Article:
Here are some basic steps to consider- additional tips for different types of food will be given throughout the course.

Step one - Source your ingredient in advance, Whether you intend following a recipe or are preparing a dish you know off by heart, the first thing you need to do is make sure you have all the necessary ingredients. There's no point starting to cook and then finding out that a vital ingredient is missing. To avoid this happening take all the ingredients out of the cupboard and line them up on your work surface (i.e. all ingredients that do not need to stay in the refrigerator until cooking).

Step 2 - Wash your hands- Your hands can easily spread bacteria around the kitchen and onto food. This is why it's important to always wash your hands thoroughly with soap both before cooking and after handling raw ingredients such as meat and poultry.

Step 3 - Keep your worktops and cooking materials clean- Before you start preparing food, it’s important to make sure that your worktops, kitchen utensils and chopping boards are clean. Also don't forget to change dish cloths and tea towels regularly as these can also harbor bacteria.

Step 4 - Separate raw meat/fish from dry/ ready prepared ingredients-more details on food safety and raw meats / poultry are given in lesson 3 but at this point remember that it is especially important to keep raw meat and fish away from foods ready for consumption such as salad, fruit and bread. These foods won't be cooked before you eat them any bacteria that come into contact them will not be killed in the cooking process.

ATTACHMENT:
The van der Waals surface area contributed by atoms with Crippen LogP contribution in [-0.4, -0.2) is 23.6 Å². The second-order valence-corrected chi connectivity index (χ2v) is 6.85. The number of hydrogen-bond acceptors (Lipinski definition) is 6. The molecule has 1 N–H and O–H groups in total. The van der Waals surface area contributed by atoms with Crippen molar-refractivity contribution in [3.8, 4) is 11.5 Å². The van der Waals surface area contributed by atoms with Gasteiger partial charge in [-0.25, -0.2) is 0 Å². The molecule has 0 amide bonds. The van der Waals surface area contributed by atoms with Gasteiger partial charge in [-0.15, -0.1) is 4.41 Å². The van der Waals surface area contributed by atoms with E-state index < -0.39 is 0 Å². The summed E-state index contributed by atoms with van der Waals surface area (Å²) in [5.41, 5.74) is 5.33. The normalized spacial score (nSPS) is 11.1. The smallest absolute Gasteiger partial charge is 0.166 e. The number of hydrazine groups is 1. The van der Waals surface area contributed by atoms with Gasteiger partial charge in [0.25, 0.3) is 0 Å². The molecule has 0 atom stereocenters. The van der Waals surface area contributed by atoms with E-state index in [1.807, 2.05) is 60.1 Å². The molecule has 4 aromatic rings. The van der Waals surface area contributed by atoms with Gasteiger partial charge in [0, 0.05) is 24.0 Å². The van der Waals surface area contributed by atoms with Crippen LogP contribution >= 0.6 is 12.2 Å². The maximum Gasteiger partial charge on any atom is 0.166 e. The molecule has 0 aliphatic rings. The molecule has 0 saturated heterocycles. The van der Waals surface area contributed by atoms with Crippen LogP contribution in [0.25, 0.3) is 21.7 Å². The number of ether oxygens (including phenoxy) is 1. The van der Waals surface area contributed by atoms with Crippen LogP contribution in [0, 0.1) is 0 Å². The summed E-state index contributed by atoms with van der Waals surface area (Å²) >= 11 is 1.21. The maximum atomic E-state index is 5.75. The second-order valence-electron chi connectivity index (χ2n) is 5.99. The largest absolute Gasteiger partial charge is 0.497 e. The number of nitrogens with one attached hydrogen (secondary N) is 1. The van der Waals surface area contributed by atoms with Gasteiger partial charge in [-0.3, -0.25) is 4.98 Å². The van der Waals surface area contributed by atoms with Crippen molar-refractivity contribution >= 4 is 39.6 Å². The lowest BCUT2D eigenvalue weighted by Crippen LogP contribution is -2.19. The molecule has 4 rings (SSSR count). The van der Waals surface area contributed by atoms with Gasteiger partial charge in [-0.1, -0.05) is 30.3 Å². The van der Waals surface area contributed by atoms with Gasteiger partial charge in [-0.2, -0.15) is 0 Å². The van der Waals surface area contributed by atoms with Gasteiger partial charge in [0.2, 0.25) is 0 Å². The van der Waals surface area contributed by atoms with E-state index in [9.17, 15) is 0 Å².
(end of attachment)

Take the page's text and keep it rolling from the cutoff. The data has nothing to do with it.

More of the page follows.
Step 5 - Where relevant wash, peel, chop and grate ingredients before you start cooking.

Step 6 - Clean up/ clear up as you go along so that you keep work surfaces clean and manageable


Cooking Terminology

As you start following recipes you are likely to discover some cookery terms that are unfamiliar. A few basic food preparation and cooking terms are shown below and others will be provided in different lessons of the course. Try to ensure you are familiar with each of the preparation/ cooking techniques used in a recipe before you start out.

Preparation terms:

Cutting
Cutting refers to breaking foods up into smaller pieces which are usually in a uniform shape. There are different cutting techniques which are considered in other lessons e.g. slicing, dicing and shredding. In contrast chopping is a term used to refer to cutting foods into pieces such as cubes when chopping foods we generally make a larger cut and the chopped food does not have to be uniform.